Question: What is the best way to incorporate continuous improvement practices in a service company?

We are a large professional services firm offering a wide range of transactional and higher-value outsourced services in accounting, finance, IT, analytics, HR to small and medium sized businesses.

We want to roll-out a "continuous improvement" program which is ultimately linked to "gross margin per operations employee" or another similar metric. In fact, in the long term we envision this to be a pillar in our company culture along with Integrity, Customer centricity, etc.

Our concern- it is easy to track weekly or monthly transactional improves in terms of error rates , volume, etc... not so, for more complex services.

How should we approach designing a metric... and value?


3 Expert Insights

In our firm, we often talk about "the math of the business" as a way to describe an organization's business model.  We try to encourage our clients to create a fairly simple equation of words that describes how a company makes money.  For example it might start with the sales funnel:  "Initial leads generated x our percentage turned into face-to-face meetings x our percentage turned into demo or proposal to the customer x our percentage closed into actual bsuiness".  Obviously each business will have a slightly different sales funnel.  Then we would move to the cost structure: current number of employees (fixed and variable) x average salaries x benefits + fixed admin costs + etc., etc.  The cost side can end up being as simple or elaborate as desired, but it almost always opens people's eyes to complex relationships within the business model that they may not have realized.

Although this may seem like a simplistic excercise, you can see that once you have identified all of the components of the business model, you can begin to zero in on those metrics which not only drive profitability, but which ones can be improved.  

This approach might be helpful in your drive to find the right metrics to monitor and incentivize within your firm.  

I found Dave Galanis' email quite helpful in terms of defining metrics that might be useful for measuring the results of the continuous improvement efforts.  What I am not sure about is whether you have engaged in a process internally to identify those processes and systems that you believe would benefit from attention.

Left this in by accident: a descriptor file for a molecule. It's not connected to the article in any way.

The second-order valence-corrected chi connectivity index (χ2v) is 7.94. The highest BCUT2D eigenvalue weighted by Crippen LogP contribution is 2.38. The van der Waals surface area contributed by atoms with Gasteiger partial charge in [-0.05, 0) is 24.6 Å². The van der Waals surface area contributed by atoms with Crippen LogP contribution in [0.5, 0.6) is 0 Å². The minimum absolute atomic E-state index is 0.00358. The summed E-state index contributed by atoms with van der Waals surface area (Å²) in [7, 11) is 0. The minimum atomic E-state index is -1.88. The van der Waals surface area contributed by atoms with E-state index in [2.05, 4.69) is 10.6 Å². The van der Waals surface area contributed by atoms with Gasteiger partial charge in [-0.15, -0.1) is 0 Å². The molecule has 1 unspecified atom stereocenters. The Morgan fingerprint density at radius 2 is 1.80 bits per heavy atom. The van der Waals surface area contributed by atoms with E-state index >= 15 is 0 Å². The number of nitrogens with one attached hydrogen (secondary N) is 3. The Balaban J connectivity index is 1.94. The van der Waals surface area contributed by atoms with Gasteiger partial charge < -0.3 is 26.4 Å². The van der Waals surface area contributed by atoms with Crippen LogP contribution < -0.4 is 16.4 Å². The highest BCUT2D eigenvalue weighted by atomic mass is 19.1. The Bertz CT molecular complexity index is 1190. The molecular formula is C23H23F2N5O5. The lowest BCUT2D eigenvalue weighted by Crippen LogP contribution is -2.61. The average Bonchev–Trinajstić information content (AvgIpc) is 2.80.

Typically client/customer feedback is helpful in thinking about where to put your energy.  Also, frank and open discussion with staff can surface areas of frustration and difficulties in improving satisfaction and delighting customers.

Once you have identified a few areas to focus on, it is helpful to bring together a multi-disciplinary team to engage in three steps  

-The first is to describe the current system
-The second is to describe the ideal system, and
-The third is to identify the gaps between the current system and the ideal system.  

Following that it is possible to think about what changes to the system will bring you the best results. There are many resources for process improvement activities and you may already be familiar with them.  The bottom line is that you cannot improve a system that you do not understand solely by encouraging staff to "do better."  I wish you well and if I can be of further assistance, please let me know.  Best, Deborah

Let's start with the premise that continuous process improvement (CPI), to be sustainably successful, must be ingrained in the corporate culture. It is not a transaction. This means is must be linked to the corporate Vision (where we are going), Mission (how we are getting there) & Values (what we stand for) first. From these you can craft you SMARTER Goals, the relative metrics & tie everything together in a spreadsheet (like a soft Balanced Scorecard).

Product & service businesses are effectively the same when it comes to CPI. OK, now your ready to covert you Goals into measurable action plans. Linking your CPI initiative to "gross margin per operations employee" or something similar is fine as long as you have a defined, consistent, objective & fair metric. You also want to prove it measures the actions you want taken rather than something else.

One way to do this is to Build It Backwards. Start with your desired "ideal state" and what the expected outcomes are. Do they meet the above criteria? If so, write them down. Then create the steps to take you from you "current state" to this ideal one.